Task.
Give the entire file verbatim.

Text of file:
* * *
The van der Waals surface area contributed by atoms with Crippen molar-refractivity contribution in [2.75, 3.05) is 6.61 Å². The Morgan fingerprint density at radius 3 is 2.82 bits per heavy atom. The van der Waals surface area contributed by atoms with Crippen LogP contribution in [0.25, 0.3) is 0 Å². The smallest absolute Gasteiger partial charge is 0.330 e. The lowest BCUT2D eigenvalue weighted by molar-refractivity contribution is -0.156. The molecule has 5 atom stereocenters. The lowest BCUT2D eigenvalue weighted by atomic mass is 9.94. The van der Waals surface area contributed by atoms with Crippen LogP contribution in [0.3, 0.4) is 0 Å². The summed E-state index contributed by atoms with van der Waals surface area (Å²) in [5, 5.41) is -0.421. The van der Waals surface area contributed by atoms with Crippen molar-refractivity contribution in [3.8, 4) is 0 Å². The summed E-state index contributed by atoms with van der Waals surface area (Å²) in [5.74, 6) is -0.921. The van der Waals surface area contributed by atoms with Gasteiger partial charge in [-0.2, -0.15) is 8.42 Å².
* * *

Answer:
The van der Waals surface area contributed by atoms with Crippen molar-refractivity contribution in [2.75, 3.05) is 6.61 Å². The Morgan fingerprint density at radius 3 is 2.82 bits per heavy atom. The van der Waals surface area contributed by atoms with Crippen LogP contribution in [0.25, 0.3) is 0 Å². The smallest absolute Gasteiger partial charge is 0.330 e. The lowest BCUT2D eigenvalue weighted by molar-refractivity contribution is -0.156. The molecule has 5 atom stereocenters. The lowest BCUT2D eigenvalue weighted by atomic mass is 9.94. The van der Waals surface area contributed by atoms with Crippen LogP contribution in [0.3, 0.4) is 0 Å². The summed E-state index contributed by atoms with van der Waals surface area (Å²) in [5, 5.41) is -0.421. The van der Waals surface area contributed by atoms with Crippen molar-refractivity contribution in [3.8, 4) is 0 Å². The summed E-state index contributed by atoms with van der Waals surface area (Å²) in [5.74, 6) is -0.921. The van der Waals surface area contributed by atoms with Gasteiger partial charge in [-0.2, -0.15) is 8.42 Å².